March 24, 2017–Commenters, including wireless carriers, trade groups, corporations, and booster manufacturers, urged the FCC to grant the petition filed in December 2016 by Wilson Electronics LLC to repeal or modify the personal-use restriction on consumer signal boosters (TRDaily, March 3, 2017). They argued that improvements in booster signal technology, the failure of FCC concerns about signal interference to materialize, and the adequacy of existing protections justify elimination of the personal-use restriction.
In 2013, the FCC issued an order with three measures involving consumer signal boosters that were intended to alleviate the commission’s concern that the boosters could interfere with existing wireless networks: (1) a new standard to ensure that new signal booster models were sufficiently designed to avoid network interference, (2) a registration requirement mandating that signal booster users register their boosters with their carriers, and (3) a personal use restriction limiting booster use to individuals in their homes. Wilson’s petition seeks to remove the third measure as unnecessarily restrictive. Continue reading
March 24, 2017–Among the possible “objective criteria” for determining whether a call is likely illegal “to a high degree of certainty” and can be blocked by a provider without violating the FCC’s call completion rules are information obtained through traceback efforts, the FCC said in the text of its notice of proposed rulemaking and notice of inquiry on blocking unlawful robocalls adopted at yesterday’s Commission meeting yesterday (TRDaily, March 23) and released late yesterday. “We ask commenters to submit information on whether some methods more accurately identify illegal calls in comparison to other methods, and whether some methods can identify unwanted calls but are less accurate in identifying illegal calls. Do certain methods work best in combination? Are some methods acceptable when used in the context of an informed consumer choosing to implement call blocking with knowledge of the risks of false positives, but might be less acceptable when used in the context of provider-initiated blocking? What can the Commission do to help providers minimize the possibility for false positives when blocking calls based on such methods?” the FCC asks in the NOI. Continue reading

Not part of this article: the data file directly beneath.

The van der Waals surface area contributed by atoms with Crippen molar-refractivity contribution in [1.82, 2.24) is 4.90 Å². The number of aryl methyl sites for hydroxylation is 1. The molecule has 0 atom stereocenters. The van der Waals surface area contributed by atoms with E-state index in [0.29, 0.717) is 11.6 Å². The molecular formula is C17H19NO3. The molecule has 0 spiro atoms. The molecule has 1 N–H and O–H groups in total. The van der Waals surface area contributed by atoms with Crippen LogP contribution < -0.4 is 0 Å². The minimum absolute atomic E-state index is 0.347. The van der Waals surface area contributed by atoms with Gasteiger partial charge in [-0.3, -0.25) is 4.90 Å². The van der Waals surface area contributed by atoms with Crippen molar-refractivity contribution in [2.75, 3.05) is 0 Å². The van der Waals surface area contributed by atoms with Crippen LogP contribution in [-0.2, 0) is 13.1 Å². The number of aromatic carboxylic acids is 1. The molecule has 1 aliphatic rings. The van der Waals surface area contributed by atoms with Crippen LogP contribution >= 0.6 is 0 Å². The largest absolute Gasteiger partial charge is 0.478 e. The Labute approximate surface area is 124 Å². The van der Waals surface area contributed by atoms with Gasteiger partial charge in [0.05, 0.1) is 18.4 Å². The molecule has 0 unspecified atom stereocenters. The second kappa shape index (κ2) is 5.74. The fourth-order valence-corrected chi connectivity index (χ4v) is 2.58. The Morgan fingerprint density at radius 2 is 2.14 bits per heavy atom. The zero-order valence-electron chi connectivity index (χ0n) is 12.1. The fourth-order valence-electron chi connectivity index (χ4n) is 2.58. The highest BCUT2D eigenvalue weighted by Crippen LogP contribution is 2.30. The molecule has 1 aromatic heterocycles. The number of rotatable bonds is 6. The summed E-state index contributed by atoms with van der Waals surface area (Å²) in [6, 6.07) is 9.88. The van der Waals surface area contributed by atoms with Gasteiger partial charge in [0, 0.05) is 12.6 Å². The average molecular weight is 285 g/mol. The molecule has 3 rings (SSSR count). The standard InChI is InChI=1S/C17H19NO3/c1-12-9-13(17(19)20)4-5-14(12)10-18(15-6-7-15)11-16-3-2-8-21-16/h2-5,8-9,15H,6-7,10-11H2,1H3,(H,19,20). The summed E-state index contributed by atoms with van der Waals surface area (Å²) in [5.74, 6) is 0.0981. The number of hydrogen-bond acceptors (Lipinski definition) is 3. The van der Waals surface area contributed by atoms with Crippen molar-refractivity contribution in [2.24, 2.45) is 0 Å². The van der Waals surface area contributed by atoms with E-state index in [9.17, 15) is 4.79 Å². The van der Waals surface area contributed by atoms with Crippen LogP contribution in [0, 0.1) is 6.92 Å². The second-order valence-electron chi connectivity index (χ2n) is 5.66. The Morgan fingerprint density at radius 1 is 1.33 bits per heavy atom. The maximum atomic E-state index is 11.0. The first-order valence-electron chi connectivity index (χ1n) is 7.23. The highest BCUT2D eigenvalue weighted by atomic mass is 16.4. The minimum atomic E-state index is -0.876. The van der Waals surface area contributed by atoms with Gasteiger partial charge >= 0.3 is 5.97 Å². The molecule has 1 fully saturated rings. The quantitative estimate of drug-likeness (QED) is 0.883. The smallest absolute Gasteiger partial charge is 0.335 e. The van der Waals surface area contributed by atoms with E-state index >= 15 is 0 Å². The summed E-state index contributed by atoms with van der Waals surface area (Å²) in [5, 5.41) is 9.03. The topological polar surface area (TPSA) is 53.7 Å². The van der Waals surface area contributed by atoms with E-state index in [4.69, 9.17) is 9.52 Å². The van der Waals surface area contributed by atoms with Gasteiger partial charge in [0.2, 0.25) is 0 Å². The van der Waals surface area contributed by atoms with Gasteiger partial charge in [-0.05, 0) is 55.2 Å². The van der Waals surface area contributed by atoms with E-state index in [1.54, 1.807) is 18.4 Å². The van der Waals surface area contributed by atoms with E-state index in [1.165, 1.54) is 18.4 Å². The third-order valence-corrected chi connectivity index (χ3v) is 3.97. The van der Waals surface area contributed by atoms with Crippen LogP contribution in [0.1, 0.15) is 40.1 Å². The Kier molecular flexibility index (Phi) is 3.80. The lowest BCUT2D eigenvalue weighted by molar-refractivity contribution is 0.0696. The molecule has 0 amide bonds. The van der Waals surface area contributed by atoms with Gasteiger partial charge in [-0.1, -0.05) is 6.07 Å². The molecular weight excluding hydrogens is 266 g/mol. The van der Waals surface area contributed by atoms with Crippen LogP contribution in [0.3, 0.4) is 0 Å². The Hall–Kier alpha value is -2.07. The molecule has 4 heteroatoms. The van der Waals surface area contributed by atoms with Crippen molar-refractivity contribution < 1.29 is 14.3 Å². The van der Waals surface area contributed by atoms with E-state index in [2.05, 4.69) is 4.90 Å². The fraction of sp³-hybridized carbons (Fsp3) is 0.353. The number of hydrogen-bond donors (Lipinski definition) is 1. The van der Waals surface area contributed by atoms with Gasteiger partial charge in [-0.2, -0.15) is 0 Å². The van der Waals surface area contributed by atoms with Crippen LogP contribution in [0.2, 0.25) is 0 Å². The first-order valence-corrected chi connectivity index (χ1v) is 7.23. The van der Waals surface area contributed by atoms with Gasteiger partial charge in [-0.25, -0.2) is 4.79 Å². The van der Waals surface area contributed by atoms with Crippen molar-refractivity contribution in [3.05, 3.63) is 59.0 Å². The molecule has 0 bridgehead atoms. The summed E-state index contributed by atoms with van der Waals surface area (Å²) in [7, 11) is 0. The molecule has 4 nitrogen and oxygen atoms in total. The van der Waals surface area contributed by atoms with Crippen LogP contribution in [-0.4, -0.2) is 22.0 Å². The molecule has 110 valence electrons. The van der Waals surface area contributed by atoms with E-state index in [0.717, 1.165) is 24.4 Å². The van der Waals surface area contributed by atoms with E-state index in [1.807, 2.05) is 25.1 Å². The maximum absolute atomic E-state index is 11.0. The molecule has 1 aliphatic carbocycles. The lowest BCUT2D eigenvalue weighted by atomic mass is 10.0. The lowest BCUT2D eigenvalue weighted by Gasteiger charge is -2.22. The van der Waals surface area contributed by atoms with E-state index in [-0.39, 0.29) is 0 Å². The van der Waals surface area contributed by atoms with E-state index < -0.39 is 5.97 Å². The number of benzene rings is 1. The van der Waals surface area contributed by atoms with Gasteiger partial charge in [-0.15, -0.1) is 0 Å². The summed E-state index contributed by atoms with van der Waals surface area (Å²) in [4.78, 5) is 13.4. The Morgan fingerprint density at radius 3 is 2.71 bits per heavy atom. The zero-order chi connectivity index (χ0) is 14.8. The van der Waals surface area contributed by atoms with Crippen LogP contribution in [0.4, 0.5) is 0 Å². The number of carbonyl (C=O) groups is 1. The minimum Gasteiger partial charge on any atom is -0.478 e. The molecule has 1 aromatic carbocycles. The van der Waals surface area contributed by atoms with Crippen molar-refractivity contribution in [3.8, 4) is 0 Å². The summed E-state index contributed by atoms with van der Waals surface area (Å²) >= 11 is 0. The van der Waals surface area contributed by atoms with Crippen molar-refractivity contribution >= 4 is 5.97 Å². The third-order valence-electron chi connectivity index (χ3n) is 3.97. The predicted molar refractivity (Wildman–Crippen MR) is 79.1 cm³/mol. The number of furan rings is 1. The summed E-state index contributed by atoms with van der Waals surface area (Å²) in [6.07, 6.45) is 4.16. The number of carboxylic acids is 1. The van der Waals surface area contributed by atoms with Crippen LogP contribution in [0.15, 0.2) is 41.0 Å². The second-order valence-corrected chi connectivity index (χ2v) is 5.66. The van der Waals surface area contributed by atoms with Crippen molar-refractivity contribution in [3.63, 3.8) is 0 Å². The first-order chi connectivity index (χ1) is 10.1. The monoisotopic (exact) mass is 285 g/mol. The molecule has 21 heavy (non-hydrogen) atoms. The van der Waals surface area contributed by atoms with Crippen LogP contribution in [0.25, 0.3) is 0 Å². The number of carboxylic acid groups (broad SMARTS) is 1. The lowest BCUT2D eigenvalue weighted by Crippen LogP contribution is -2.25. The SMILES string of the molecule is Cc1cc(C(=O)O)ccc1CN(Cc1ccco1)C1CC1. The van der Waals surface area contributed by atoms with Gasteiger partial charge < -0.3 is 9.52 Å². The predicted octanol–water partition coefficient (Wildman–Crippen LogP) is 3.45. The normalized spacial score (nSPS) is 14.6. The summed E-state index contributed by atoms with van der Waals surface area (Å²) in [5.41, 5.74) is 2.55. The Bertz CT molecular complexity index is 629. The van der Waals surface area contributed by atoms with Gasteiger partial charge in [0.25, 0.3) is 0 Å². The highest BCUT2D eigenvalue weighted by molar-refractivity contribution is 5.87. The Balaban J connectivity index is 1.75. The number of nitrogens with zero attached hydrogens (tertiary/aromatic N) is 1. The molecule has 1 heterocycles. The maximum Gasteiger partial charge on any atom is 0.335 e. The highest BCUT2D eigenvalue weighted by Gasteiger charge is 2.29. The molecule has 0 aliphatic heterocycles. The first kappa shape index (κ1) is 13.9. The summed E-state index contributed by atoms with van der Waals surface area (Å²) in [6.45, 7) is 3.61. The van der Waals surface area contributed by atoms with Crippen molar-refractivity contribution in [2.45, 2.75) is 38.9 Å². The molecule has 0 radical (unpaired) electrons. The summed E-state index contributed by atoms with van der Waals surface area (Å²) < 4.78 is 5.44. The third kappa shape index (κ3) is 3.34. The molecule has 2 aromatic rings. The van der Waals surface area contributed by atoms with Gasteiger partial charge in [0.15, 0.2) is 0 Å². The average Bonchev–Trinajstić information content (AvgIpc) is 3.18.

|Secretary Wilbur Ross to make announcement regarding public safety broadband network
On Thursday, March 30, at 9:30 a.m. ET, U.S. Secretary of Commerce Wilbur L. Ross will make an announcement regarding the signing of the public-private partnership to create a nationwide public safety broadband network.
FirstNet will sign a 25-year contract with the network provider to equip first responders with the latest technology to allow them to communicate with other public safety personnel on a nationwide public safety broadband network. This will allow firefighters, police officers and emergency medical personnel to work seamlessly across the country to save lives and protect communities.
You are invited to attend in person – with RSVP required for in-person participation. The announcement is also planned to be live-streamed through the Department of Commerce homepage, the Commerce Facebook page and on FirstNet.gov.
||U.S. Secretary of Commerce Wilbur L. Ross announcement
||Thursday, March 30, 2017, 9:30 a.m. ET
|Participate in person
||Department of Commerce Auditorium
(Arrive through 14th Street entrance)
1401 Constitution Ave NW
Washington, D.C. 20230
- RSVPs are REQUIRED to attend in person – click here to RSVP
- Attendees must bring government-issued photo ID and arrive about 45 minutes early to go through security